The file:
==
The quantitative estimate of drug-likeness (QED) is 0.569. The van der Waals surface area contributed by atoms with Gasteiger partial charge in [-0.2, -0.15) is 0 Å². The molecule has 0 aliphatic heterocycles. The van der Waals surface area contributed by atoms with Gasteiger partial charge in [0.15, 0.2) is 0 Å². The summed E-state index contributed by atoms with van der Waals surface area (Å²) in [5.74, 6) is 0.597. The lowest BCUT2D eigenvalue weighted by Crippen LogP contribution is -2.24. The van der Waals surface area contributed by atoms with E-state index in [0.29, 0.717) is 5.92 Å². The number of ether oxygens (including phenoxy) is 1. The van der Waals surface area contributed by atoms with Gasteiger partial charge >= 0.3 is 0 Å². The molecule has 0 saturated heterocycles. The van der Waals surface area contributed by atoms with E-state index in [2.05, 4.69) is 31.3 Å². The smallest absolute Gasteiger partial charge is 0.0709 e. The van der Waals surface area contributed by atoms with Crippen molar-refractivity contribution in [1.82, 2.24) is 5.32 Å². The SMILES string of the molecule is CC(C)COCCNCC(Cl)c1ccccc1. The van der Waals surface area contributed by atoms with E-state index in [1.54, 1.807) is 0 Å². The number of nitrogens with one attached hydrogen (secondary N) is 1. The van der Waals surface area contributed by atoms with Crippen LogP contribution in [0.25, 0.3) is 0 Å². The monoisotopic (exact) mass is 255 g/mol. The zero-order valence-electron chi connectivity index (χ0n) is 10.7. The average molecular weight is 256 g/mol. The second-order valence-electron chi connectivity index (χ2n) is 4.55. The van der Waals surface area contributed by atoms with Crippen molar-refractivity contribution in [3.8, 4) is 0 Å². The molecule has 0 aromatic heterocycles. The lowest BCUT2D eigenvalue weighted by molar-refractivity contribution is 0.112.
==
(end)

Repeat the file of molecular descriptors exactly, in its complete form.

The quantitative estimate of drug-likeness (QED) is 0.569. The van der Waals surface area contributed by atoms with Gasteiger partial charge in [-0.2, -0.15) is 0 Å². The molecule has 0 aliphatic heterocycles. The van der Waals surface area contributed by atoms with Gasteiger partial charge in [0.15, 0.2) is 0 Å². The summed E-state index contributed by atoms with van der Waals surface area (Å²) in [5.74, 6) is 0.597. The lowest BCUT2D eigenvalue weighted by Crippen LogP contribution is -2.24. The van der Waals surface area contributed by atoms with E-state index in [0.29, 0.717) is 5.92 Å². The number of ether oxygens (including phenoxy) is 1. The van der Waals surface area contributed by atoms with Gasteiger partial charge >= 0.3 is 0 Å². The molecule has 0 saturated heterocycles. The van der Waals surface area contributed by atoms with E-state index in [2.05, 4.69) is 31.3 Å². The smallest absolute Gasteiger partial charge is 0.0709 e. The van der Waals surface area contributed by atoms with Crippen molar-refractivity contribution in [1.82, 2.24) is 5.32 Å². The SMILES string of the molecule is CC(C)COCCNCC(Cl)c1ccccc1. The van der Waals surface area contributed by atoms with E-state index in [1.54, 1.807) is 0 Å². The number of nitrogens with one attached hydrogen (secondary N) is 1. The van der Waals surface area contributed by atoms with Crippen LogP contribution in [0.25, 0.3) is 0 Å². The monoisotopic (exact) mass is 255 g/mol. The zero-order valence-electron chi connectivity index (χ0n) is 10.7. The average molecular weight is 256 g/mol. The second-order valence-electron chi connectivity index (χ2n) is 4.55. The van der Waals surface area contributed by atoms with Crippen molar-refractivity contribution in [3.8, 4) is 0 Å². The molecule has 0 aromatic heterocycles. The lowest BCUT2D eigenvalue weighted by molar-refractivity contribution is 0.112.